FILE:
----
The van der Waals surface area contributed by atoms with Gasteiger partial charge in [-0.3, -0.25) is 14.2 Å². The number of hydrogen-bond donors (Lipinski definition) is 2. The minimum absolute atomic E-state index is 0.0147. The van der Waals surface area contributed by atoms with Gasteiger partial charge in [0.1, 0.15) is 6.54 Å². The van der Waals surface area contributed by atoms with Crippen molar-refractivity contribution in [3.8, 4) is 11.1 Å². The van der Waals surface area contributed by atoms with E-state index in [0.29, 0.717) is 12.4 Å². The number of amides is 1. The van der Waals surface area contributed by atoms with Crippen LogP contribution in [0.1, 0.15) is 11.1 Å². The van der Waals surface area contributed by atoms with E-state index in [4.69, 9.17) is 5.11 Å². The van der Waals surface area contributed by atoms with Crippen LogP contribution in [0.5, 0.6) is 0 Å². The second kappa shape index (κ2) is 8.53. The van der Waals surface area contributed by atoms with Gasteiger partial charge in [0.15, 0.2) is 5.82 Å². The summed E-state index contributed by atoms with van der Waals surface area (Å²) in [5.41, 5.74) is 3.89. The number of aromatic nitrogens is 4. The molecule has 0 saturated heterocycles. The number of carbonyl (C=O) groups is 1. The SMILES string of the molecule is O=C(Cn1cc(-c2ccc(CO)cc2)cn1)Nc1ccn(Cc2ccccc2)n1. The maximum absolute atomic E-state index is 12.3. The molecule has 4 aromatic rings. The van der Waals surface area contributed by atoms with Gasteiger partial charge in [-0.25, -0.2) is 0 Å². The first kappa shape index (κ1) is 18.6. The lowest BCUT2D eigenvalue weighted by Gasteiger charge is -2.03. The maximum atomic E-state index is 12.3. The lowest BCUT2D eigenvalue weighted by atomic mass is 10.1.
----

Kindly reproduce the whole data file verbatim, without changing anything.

The van der Waals surface area contributed by atoms with Gasteiger partial charge in [-0.3, -0.25) is 14.2 Å². The number of hydrogen-bond donors (Lipinski definition) is 2. The minimum absolute atomic E-state index is 0.0147. The van der Waals surface area contributed by atoms with Gasteiger partial charge in [0.1, 0.15) is 6.54 Å². The van der Waals surface area contributed by atoms with Crippen molar-refractivity contribution in [3.8, 4) is 11.1 Å². The van der Waals surface area contributed by atoms with E-state index in [0.29, 0.717) is 12.4 Å². The number of amides is 1. The van der Waals surface area contributed by atoms with Crippen LogP contribution in [0.1, 0.15) is 11.1 Å². The van der Waals surface area contributed by atoms with E-state index in [4.69, 9.17) is 5.11 Å². The van der Waals surface area contributed by atoms with Crippen LogP contribution in [0.5, 0.6) is 0 Å². The second kappa shape index (κ2) is 8.53. The van der Waals surface area contributed by atoms with Gasteiger partial charge in [0.15, 0.2) is 5.82 Å². The summed E-state index contributed by atoms with van der Waals surface area (Å²) in [5.41, 5.74) is 3.89. The number of aromatic nitrogens is 4. The molecule has 0 saturated heterocycles. The number of carbonyl (C=O) groups is 1. The SMILES string of the molecule is O=C(Cn1cc(-c2ccc(CO)cc2)cn1)Nc1ccn(Cc2ccccc2)n1. The maximum absolute atomic E-state index is 12.3. The molecule has 4 aromatic rings. The van der Waals surface area contributed by atoms with Gasteiger partial charge in [-0.25, -0.2) is 0 Å². The first kappa shape index (κ1) is 18.6. The lowest BCUT2D eigenvalue weighted by Gasteiger charge is -2.03. The maximum atomic E-state index is 12.3. The lowest BCUT2D eigenvalue weighted by atomic mass is 10.1.